So today* is ‘Divorce Day’, the first working day of the New Year, when more people instruct solicitors to commence divorce proceedings than any other day. Or so we are told.
Over the festive period newspapers up and down the country have been merrily proclaiming that divorce lawyers in every town have been bracing themselves for today (it is remarkable how consistently the word ‘bracing’ has been used – clearly, other words do not sufficiently convey the idea of preparing for the impact of all those new clients hammering on solicitors’ doors). Like Black Friday and Blue Monday, ‘Divorce Day’ has become a regular (and equally depressing) feature on the calendar at this time of year, at least for those interested in selling newspapers and/or divorce services.
Personally, in the twenty five-odd years that I was practising, I never found that there was a particular increase in the number of divorce instructions I received in January, although many family lawyers swear that it is a real phenomenon. Perhaps it has only really materialised in the five years since I stopped practising, spurred on by the media interest.
The classic image is of yuletide matrimonial disharmony being the straw that broke the camel’s back of a marriage already on the brink. Christmas is, of course, the time when we are all supposed to be enjoying ourselves, and the realisation that our lives are not meeting the ideal portrayed by all those nauseating TV adverts showing happy families gathered around the Christmas dinner table can be particularly depressing. Clearly, in such circumstances, the answer is to rid yourself of that failed family (or at least that part of the family you can jettison: your spouse) and find yourself a new one in time for next year’s festivities.
OK, I may be trivialising things a little there. For example, I’m sure that there are many instances of domestic violence over the Christmas period, often no doubt linked to the consumption of copious amounts of alcohol. It is also true that New Year is a time when people determine to resolve problems in their lives, one of which may of course be a failing marriage.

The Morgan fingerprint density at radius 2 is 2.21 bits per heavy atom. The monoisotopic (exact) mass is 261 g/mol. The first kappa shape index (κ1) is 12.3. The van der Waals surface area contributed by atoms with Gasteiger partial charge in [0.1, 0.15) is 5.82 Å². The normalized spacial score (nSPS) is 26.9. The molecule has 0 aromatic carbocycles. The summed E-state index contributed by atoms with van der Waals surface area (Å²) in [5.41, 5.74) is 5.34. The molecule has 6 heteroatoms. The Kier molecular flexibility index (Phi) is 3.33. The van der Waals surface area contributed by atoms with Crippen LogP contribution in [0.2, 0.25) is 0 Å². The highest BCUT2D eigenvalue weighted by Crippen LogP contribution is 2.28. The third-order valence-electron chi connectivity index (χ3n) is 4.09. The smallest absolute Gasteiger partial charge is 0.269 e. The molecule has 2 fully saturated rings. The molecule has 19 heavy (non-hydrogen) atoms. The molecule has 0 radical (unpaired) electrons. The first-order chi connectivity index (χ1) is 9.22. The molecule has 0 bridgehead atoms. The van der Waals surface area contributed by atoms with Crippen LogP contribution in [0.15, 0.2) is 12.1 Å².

However, I think it would be quite wrong to promote the image of thousands of solicitors immediately issuing divorce proceedings on the first working day of the New Year on the instructions of their unhappy clients. There are two reasons why I say this:
Firstly, the solicitor should ascertain from their client whether there is any possibility of reconciliation and, if so, suggest that they might seek marriage guidance. The solicitor does not have a duty to do this, and often it will be obvious that there is no possibility of reconciliation without actually raising the issue, but where it seems that there may be, then the matter ought to be discussed. After all, it is not the business of lawyers to bring to an end marriages that a capable of being saved.
Secondly, unless there is some reason for urgency, divorce proceedings should not normally be issued without first notifying the other party, and giving that party an opportunity to seek legal advice. Issuing divorce proceedings without warning is likely to unnecessarily antagonise the other party, jeopardising any possibility of resolving matters amicably, including such important issues as finances and arrangements for any children, and could therefore substantially increase the duration, cost and stress involved in the divorce. In fact, in some cases it is even possible to agree all issues before the divorce proceedings are even begun.
So, whether or not a spike in the number of people wanting a divorce in January is a real phenomenon, if you are contemplating taking that step take a moment to consider: is it really what I want? And if the answer to that is ‘yes’, remember: there may be a better way than simply rushing straight to court.
*Or was it last Friday, 2 January? After all, that was technically the first working day of the year. Some, however, argue that Divorce Day is the first working Monday of the New Year. Does it really matter? Something tells me that it probably does not.